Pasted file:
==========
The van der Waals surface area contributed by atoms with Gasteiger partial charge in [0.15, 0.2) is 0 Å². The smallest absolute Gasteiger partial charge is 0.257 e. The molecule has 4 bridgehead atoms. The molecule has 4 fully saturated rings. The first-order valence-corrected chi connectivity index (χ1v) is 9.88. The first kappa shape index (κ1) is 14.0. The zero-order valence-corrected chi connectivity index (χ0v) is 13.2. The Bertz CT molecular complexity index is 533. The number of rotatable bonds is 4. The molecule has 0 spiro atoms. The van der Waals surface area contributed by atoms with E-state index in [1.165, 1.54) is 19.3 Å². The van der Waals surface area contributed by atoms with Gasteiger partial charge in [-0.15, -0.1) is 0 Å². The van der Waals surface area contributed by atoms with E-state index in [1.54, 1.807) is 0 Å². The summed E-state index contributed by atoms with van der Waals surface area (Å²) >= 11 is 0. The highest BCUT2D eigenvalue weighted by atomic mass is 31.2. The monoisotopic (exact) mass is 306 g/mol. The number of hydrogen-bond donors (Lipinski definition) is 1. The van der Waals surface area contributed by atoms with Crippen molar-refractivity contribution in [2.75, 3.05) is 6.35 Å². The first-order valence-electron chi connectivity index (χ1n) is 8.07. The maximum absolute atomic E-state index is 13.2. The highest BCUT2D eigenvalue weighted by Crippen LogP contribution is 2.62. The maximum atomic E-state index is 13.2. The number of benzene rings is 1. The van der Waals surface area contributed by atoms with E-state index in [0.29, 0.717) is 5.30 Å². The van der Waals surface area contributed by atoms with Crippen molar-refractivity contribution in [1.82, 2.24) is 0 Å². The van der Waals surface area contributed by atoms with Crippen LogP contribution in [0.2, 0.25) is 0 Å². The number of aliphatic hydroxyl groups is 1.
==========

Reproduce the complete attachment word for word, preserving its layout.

The van der Waals surface area contributed by atoms with Gasteiger partial charge in [0.15, 0.2) is 0 Å². The smallest absolute Gasteiger partial charge is 0.257 e. The molecule has 4 bridgehead atoms. The molecule has 4 fully saturated rings. The first-order valence-corrected chi connectivity index (χ1v) is 9.88. The first kappa shape index (κ1) is 14.0. The zero-order valence-corrected chi connectivity index (χ0v) is 13.2. The Bertz CT molecular complexity index is 533. The number of rotatable bonds is 4. The molecule has 0 spiro atoms. The van der Waals surface area contributed by atoms with E-state index in [1.165, 1.54) is 19.3 Å². The van der Waals surface area contributed by atoms with Gasteiger partial charge in [-0.15, -0.1) is 0 Å². The van der Waals surface area contributed by atoms with E-state index in [1.54, 1.807) is 0 Å². The summed E-state index contributed by atoms with van der Waals surface area (Å²) >= 11 is 0. The highest BCUT2D eigenvalue weighted by atomic mass is 31.2. The monoisotopic (exact) mass is 306 g/mol. The number of hydrogen-bond donors (Lipinski definition) is 1. The van der Waals surface area contributed by atoms with Crippen molar-refractivity contribution in [2.75, 3.05) is 6.35 Å². The first-order valence-electron chi connectivity index (χ1n) is 8.07. The maximum absolute atomic E-state index is 13.2. The highest BCUT2D eigenvalue weighted by Crippen LogP contribution is 2.62. The maximum atomic E-state index is 13.2. The number of benzene rings is 1. The van der Waals surface area contributed by atoms with E-state index in [0.29, 0.717) is 5.30 Å². The van der Waals surface area contributed by atoms with Crippen molar-refractivity contribution in [1.82, 2.24) is 0 Å². The van der Waals surface area contributed by atoms with Crippen LogP contribution in [0.2, 0.25) is 0 Å². The number of aliphatic hydroxyl groups is 1.